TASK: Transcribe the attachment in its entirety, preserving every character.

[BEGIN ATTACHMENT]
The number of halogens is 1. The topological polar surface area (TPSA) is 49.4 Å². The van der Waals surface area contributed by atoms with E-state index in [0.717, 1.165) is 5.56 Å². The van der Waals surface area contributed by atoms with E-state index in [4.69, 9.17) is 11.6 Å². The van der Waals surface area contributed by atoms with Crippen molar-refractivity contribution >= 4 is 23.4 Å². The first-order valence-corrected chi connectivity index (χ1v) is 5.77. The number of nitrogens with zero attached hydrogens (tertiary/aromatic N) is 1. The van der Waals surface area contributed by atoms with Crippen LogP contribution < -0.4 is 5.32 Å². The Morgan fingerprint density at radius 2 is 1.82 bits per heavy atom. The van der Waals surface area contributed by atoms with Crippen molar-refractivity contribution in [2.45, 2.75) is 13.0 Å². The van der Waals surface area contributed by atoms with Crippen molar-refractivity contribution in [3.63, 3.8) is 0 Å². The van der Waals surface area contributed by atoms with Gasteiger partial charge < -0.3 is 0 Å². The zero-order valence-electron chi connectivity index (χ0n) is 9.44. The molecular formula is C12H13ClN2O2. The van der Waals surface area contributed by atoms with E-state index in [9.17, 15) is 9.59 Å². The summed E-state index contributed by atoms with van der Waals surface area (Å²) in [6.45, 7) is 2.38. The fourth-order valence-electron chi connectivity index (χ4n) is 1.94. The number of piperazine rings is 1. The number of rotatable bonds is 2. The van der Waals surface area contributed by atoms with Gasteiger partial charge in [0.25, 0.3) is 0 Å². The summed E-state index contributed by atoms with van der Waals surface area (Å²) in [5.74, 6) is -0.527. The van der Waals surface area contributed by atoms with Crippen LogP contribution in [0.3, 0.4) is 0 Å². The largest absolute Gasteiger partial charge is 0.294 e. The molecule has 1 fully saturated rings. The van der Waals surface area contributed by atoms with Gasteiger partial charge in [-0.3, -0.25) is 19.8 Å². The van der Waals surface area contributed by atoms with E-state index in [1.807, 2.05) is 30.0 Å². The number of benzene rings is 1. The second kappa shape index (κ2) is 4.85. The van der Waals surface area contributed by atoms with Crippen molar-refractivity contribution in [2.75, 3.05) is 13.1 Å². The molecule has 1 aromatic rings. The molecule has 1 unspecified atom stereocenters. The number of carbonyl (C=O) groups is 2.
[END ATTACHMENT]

The number of halogens is 1. The topological polar surface area (TPSA) is 49.4 Å². The van der Waals surface area contributed by atoms with E-state index in [0.717, 1.165) is 5.56 Å². The van der Waals surface area contributed by atoms with E-state index in [4.69, 9.17) is 11.6 Å². The van der Waals surface area contributed by atoms with Crippen molar-refractivity contribution >= 4 is 23.4 Å². The first-order valence-corrected chi connectivity index (χ1v) is 5.77. The number of nitrogens with zero attached hydrogens (tertiary/aromatic N) is 1. The van der Waals surface area contributed by atoms with Crippen LogP contribution < -0.4 is 5.32 Å². The Morgan fingerprint density at radius 2 is 1.82 bits per heavy atom. The van der Waals surface area contributed by atoms with Crippen molar-refractivity contribution in [2.45, 2.75) is 13.0 Å². The van der Waals surface area contributed by atoms with Crippen molar-refractivity contribution in [3.63, 3.8) is 0 Å². The van der Waals surface area contributed by atoms with Gasteiger partial charge < -0.3 is 0 Å². The zero-order valence-electron chi connectivity index (χ0n) is 9.44. The molecular formula is C12H13ClN2O2. The van der Waals surface area contributed by atoms with E-state index in [9.17, 15) is 9.59 Å². The summed E-state index contributed by atoms with van der Waals surface area (Å²) in [6.45, 7) is 2.38. The fourth-order valence-electron chi connectivity index (χ4n) is 1.94. The number of piperazine rings is 1. The number of rotatable bonds is 2. The van der Waals surface area contributed by atoms with Gasteiger partial charge in [0.25, 0.3) is 0 Å². The summed E-state index contributed by atoms with van der Waals surface area (Å²) in [5.74, 6) is -0.527. The van der Waals surface area contributed by atoms with Crippen LogP contribution in [0.3, 0.4) is 0 Å². The largest absolute Gasteiger partial charge is 0.294 e. The molecule has 1 fully saturated rings. The van der Waals surface area contributed by atoms with Gasteiger partial charge in [-0.3, -0.25) is 19.8 Å². The van der Waals surface area contributed by atoms with E-state index in [1.807, 2.05) is 30.0 Å². The number of benzene rings is 1. The second kappa shape index (κ2) is 4.85. The van der Waals surface area contributed by atoms with Crippen molar-refractivity contribution in [2.75, 3.05) is 13.1 Å². The molecule has 1 aromatic rings. The molecule has 1 unspecified atom stereocenters. The number of carbonyl (C=O) groups is 2.